of mass destruction. >> stephen: there was no doubt about the extent of saddam's involvement in w.m.d.s, but we did the right thing and invaded anyway. folks, it takes huevos ran cheerios to blame the outcomeave war you started on the man who ended it. in fact, i'd say those things he's swinging could be balls of mass destruction, which means we have no choice but to invade dick cheney's sack. ( cheers and applause ). we have got satellite imagery of this man's nuts, and he is definitely hiding something down there, maybe aluminum tubes. i don't know. now, for national security reasons i cannot show them to you. just trust me that the white powder in colin powell's vial this time is gold bond. ( applause ) folks, you know me, i believe in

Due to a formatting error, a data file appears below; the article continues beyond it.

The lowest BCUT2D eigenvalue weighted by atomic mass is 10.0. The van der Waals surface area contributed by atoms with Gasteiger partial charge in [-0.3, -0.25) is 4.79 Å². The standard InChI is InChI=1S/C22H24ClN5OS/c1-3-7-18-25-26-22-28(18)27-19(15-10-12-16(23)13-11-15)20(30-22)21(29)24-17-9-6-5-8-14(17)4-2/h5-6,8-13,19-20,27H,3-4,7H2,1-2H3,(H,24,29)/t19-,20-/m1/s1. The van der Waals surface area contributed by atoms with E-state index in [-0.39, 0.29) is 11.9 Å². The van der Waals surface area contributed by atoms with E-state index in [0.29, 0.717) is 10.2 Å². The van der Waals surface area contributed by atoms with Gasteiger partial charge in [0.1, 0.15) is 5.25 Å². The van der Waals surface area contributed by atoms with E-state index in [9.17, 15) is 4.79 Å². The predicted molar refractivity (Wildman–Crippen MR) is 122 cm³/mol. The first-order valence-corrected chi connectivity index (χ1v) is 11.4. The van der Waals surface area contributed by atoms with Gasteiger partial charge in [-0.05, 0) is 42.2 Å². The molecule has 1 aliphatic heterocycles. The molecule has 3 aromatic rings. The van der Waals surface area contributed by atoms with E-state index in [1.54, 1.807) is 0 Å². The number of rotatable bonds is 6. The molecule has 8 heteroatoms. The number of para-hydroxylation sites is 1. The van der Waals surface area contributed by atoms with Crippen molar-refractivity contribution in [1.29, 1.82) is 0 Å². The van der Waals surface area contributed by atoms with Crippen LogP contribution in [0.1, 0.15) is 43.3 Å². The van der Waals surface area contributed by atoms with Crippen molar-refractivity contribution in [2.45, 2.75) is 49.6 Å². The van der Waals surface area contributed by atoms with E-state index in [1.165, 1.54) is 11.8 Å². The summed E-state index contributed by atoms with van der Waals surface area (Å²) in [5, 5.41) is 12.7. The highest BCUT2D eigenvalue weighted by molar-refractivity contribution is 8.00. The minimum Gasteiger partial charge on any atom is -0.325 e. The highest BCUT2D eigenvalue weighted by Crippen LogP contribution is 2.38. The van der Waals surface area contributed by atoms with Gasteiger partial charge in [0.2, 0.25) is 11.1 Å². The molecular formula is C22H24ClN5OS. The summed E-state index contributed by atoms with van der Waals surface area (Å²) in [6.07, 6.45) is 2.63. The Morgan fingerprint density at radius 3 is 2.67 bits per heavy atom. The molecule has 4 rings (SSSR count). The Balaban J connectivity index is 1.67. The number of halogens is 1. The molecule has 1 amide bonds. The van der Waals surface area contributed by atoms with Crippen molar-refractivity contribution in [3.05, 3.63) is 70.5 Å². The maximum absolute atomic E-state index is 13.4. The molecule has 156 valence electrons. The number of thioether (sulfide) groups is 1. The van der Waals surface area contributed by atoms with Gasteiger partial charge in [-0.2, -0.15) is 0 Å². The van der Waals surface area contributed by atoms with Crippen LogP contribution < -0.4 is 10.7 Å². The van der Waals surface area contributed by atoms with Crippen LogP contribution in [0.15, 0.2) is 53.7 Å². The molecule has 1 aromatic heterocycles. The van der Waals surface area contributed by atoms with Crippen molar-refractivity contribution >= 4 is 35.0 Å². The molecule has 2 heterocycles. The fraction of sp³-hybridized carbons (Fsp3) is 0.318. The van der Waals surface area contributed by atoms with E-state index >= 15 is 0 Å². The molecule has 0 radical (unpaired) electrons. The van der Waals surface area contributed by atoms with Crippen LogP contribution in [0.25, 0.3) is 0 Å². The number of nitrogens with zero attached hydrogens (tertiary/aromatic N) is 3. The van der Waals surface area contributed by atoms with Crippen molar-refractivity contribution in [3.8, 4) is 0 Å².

three square meals a day. that's why i only eat graham cracker and velveeta sandwiches. this is thought for food. ( cheers ) ( applause ) folks, when it comes to education, there is one crucial thing a child needs-- name-brand food products. you got every subject right there in the vending machine-- three musketeers-- that's english class. bugles-- that's band. and aquafina-- pretty sure that's latin. but the michelle obama health-stapo is now cracking down on the marketing the less-nutritious foods in schools with new rules limiting how much fat, sugar, and sodium they contain, ingredients which are usually limited only by our imagination. ( laughter ) ( applause ) ( cheers )